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Research Center

Benefit and Risks of Fish Oil Supplements

01/23/2006

Question:

My seven year old son has PDD with autistic characteristics. I have been hearing that fish oil supplements can help with the symptoms of autism. What dose(s) of EPA and DHA and GLA have been found to be effective? I bought a fish oil supplement but I am afraid it would be too much...can a child overdose on these type of supplements?

Answer:

Searching the scientific literature for autism and fish oil or PDD and fish oil, there are only two references in the scientifically reviewed literature, neither which gives a dose for the fish oil. Checking Google, more references appear but from the ones that I reviewed came from manufacturers and distributors of fish oil products, some claiming there are references that support their use. Checking the authors in the scientific literature fails to bring up any papers. This is not to say that it does not work or that it will work, it merely describes the current state of the literature. I have included the references below, and some of the abstract information.

My recommendation with any treatment that does not have sufficient support in the scientific literature is to ask two questions; in what ways might it help and in what ways might it hurt.

The question of help is not yet able to be answered - if the websites that claim there have been studies, those studies will be submitted to journals and reviewed for their scientific merit and published if they were well done studies.

The second is the question of harm, several possible problems have been reported including; stomach upset, increased bleeding tendency, increased cholesterol/caloric intake, Vitamin A & D toxicity, presence of fat soluble contaminants in addition to relatively bad tasting burping. I am certain this relates to dose taken and the particular product chosen and the environmental contamination the fish were subject to.

That being said, personally I do not see support for or against their use, likely if dosed conservatively (and with a contaminant free product) they will not likely cause harm. If you are going to use them, I would discuss it with your child's health care provider and with their approval try the lowest dose possible, increase slowly (but not beyond what is given by the manufacturer or your child's primary care provider) and monitor carefully for any side effects.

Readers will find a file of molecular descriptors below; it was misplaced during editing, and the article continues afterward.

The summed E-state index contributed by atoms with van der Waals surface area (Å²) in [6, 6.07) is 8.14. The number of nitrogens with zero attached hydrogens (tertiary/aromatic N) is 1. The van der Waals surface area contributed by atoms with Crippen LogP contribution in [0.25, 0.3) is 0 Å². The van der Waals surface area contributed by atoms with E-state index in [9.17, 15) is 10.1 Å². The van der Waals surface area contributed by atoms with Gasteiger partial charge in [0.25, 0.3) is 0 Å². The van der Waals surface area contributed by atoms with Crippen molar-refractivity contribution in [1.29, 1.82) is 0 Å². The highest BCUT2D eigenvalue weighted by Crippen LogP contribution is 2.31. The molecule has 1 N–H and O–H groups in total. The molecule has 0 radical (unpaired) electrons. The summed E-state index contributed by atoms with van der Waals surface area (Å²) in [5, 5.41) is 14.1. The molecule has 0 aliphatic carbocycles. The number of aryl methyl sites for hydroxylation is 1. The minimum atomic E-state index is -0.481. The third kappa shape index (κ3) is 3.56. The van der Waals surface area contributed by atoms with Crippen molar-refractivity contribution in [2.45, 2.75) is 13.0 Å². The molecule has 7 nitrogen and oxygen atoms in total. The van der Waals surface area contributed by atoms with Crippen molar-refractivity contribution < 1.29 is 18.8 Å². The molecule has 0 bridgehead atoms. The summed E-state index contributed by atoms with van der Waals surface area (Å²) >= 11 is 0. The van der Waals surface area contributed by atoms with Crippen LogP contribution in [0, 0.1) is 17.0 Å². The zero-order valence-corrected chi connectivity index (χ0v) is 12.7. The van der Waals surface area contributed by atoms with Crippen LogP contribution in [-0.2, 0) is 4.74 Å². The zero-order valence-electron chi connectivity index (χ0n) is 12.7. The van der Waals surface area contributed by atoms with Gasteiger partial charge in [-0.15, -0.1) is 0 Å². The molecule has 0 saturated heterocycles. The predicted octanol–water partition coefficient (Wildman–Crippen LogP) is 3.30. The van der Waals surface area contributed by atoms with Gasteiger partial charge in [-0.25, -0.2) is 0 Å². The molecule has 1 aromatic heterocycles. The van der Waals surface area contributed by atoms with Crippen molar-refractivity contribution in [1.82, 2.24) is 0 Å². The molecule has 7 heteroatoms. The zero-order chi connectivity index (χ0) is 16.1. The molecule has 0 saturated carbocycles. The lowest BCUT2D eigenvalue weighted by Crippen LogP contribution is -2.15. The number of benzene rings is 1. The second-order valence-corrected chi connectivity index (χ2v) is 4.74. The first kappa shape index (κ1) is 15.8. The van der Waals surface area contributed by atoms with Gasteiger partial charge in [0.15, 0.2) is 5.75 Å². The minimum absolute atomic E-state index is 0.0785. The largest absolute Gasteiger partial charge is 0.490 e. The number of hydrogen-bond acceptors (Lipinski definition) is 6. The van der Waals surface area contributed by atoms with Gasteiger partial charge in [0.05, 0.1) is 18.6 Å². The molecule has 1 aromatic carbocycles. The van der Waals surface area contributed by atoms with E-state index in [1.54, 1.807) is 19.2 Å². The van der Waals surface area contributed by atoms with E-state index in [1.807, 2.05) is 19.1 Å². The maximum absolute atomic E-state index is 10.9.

Literature references:

Young G. Conquer J. , Omega-3 fatty acids and neuropsychiatric disorders in Reproduction, Nutrition, Development. 45(1):1-28, 2005 Jan-Feb.

The abstract states "Epidemiological evidence suggests that dietary consumption of the long chain omega-3 fatty acids eicosapentaenoic acid (EPA) and docosahexaenoic acid (DHA), commonly found in fish or fish oil, may modify the risk for certain neuropsychiatric disorders. As evidence, decreased blood levels of omega-3 fatty acids have been associated with several neuropsychiatric conditions, including Attention Deficit (Hyperactivity) Disorder, Alzheimer's Disease, Schizophrenia and Depression. Supplementation studies, using individual or combination omega-3 fatty acids, suggest the possibility for decreased symptoms associated with some of these conditions. Thus far, however, the benefits of supplementation, in terms of decreasing disease risk and/or aiding in symptom management, are not clear and more research is needed."

Bell JG. MacKinlay EE. Dick JR. MacDonald DJ. Boyle RM. Glen AC., Essential fatty acids and phospholipase A2 in autistic spectrum disorders. Prostaglandins Leukotrienes & Essential Fatty Acids. 71(4):201-4, 2004 Oct.

The abstract states, "A health questionnaire based on parental observations of clinical signs of fatty acid deficiency (FAD) showed that patients with autism and Asperger's syndrome (ASP) had significantly higher FAD scores (6.34+/-4.37 and 7.64+/-6.20, respectively) compared to controls (1.78+/-1.68)….Patients diagnosed with both autism and ASP showed significantly increased levels of EPA ( approximately 200%) and DHA ( approximately 40%), and significantly reduced levels of ARA ( approximately 20%), 20:3n-6 and ARA/EPA ratio in their RBC polar lipids, when supplemented with EPA-rich fish oils, compared to controls and non-supplemented patients with autism."

Benefit vs. Risk of Fish/Fish Oil
Sidhu KS, Health benefits and potential risks related to consumption of fish or fish oil, Regulatory Toxicology & Pharmacology. 38(3):336-44, 2003 Dec.

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Response by:

Michael Spigarelli, MD, PhD
Formerly, Associate Professor of Pediatrics and Internal Medicine
College of Medicine
University of Cincinnati